Putin rose to popularity when he led an invasion of Chechnya in 1999 on the eve of his presidency, starting the second Chechen war.
Meanwhile, Medvedev expressed concern over tensions in North Africa and the Middle East at a meeting Friday with visiting Saudi Foreign Minister Saud al-Faisal, the Kremlin said.
The Saudi foreign minister carried a message from King Abdullah, stressing the need to maintain close coordination of policies between Russia and Saudi Arabia in the Middle East and North Africa in the face of recent events.
"The Russian side expressed concern over the sharp jump in tensions in the region," said a statement on the Kremlin web site.
Saudi Arabia has seen unrest rise, especially among its Shiite population as protests have rocked the Arab world in Tunisia, Egypt, Yemen and Bahrain this year.
The Moscow Times
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Daniel 12:4 (King James Version)
4But thou, O Daniel, shut up the words, and seal the book, even to the time of the end: many shall run to and fro, and knowledge shall be increased.
Leaves – the kind that grow on trees – create energy from sunlight and water through the process of photosynthesis. For over a decade, scientists have been kicking around the idea of creating an "artificial leaf." Such a device would use sunlight to split water into hydrogen and oxygen, which could then be stored in a fuel cell and used to create electricity. A functioning artificial leaf has been created before, but was impractical due to the fact that it was made from expensive materials, and was highly unstable. Now, however, scientists are reporting that they have created a cost-effective, stable artificial leaf.
"A practical artificial leaf has been one of the Holy Grails of science for decades," said MIT's Dr. Daniel Nocera, who led the research team. "We believe we have done it. The artificial leaf shows particular promise as an inexpensive source of electricity for homes of the poor in developing countries. Our goal is to make each home its own power station."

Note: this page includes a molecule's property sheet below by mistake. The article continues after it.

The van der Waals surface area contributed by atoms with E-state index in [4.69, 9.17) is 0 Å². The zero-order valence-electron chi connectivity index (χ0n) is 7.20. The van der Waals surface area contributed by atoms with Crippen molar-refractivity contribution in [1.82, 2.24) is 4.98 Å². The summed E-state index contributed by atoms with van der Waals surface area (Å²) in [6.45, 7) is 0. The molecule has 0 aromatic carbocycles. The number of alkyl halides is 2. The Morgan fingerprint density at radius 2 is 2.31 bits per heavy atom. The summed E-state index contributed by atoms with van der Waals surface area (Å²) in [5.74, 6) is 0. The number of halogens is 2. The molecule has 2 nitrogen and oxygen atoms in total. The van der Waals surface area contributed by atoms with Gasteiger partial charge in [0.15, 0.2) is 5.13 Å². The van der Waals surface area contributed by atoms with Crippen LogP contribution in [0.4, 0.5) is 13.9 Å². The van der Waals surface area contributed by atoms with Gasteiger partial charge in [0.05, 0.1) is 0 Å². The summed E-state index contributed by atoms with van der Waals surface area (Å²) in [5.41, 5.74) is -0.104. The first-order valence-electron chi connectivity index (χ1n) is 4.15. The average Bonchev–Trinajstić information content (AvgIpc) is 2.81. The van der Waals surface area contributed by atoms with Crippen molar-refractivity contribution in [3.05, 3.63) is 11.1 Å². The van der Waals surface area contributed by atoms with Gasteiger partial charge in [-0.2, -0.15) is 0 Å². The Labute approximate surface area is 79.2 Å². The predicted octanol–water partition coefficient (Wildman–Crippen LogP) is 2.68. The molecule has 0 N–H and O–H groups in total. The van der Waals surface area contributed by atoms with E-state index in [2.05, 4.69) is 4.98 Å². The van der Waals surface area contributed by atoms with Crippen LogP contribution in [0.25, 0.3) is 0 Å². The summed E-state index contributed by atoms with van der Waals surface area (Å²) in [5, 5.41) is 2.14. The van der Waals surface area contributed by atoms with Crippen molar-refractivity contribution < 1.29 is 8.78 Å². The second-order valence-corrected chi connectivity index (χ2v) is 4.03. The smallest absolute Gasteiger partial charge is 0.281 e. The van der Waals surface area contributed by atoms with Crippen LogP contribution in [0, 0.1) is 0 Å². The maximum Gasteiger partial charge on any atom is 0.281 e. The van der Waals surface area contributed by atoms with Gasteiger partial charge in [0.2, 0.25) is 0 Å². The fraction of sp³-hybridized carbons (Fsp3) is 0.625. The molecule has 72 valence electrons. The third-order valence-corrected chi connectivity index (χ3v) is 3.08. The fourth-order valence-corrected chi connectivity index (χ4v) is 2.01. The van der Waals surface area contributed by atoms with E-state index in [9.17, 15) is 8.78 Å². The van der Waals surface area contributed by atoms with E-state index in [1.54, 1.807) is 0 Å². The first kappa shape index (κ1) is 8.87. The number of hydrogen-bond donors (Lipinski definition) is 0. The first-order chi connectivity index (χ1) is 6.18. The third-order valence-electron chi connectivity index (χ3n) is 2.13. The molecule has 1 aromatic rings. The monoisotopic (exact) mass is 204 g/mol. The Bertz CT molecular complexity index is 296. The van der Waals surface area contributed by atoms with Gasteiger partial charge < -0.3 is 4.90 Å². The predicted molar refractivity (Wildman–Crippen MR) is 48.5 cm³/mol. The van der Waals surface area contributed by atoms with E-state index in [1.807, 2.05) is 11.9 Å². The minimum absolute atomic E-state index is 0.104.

Nocera's leaf is about the size of a poker card (but thinner), and is made of silicon, electronics, and nickel and cobalt catalysts – all materials that are relatively inexpensive and widely-available. Placed in a gallon of water in bright sunlight, it is said to be able to produce enough electricity to supply a house in a developing country for a day. It would be connected to a fuel cell located either on top of or beside the house.
When tested under laboratory conditions, it was able to operate continuously for at least 45 hours without a drop in activity. Newly discovered nickel and cobalt catalysts are the key to the leaf's practicality, allowing it to reportedly operate at ten times the efficiency of a natural leaf. Nocera believes that the efficiency can be boosted much higher in future versions and has founded a company called Sun Catalytix to pursue development of the technology.
John Turner of the U.S. National Renewable Energy Laboratory created a functioning artificial leaf over ten years ago, but it incorporated costly metals, and barely lasted one day. More recently, Chinese scientists have presented a designfor an artificial leaf that incorporated titanium dioxide and platinum, and Dutch researchers created a light-capturing system based on the chlorophyll of the alga Spirulina.
The MIT research was presented today at the 241st National Meeting of the American Chemical Society in Anaheim, California.
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The Portuguese government has come under renewed pressure to accept a European bail-out at the start of another crucial week for the eurozone
Ewald Nowotny, a governing council member of the European Central Bank, said Portugal should seek help from Europe after the resignation of the prime minister over austerity measures .
He told reporters: “From a purely economic point of view one could probably recommend it. The domestic political situation in Portugal has clearly worsened ... the head of the government has stepped down.”
Jose Socrates was re-elected leader of Portugal's Socialist party on Sunday, four days after resigning as prime minister, and vowed to run in a parliamentary election on a platform opposing a financial bail-out.
Mr Socrates, who won 93pc of the leadership votes despite the country's political crisis, spared no criticism of the opposition whose rejection of his minority government's austerity measures last week led to his resignation.
"I am here to face the judgment of the Portuguese. I am not afraid and I will fight for victory," he told a party meeting after being re-elected as general secretary.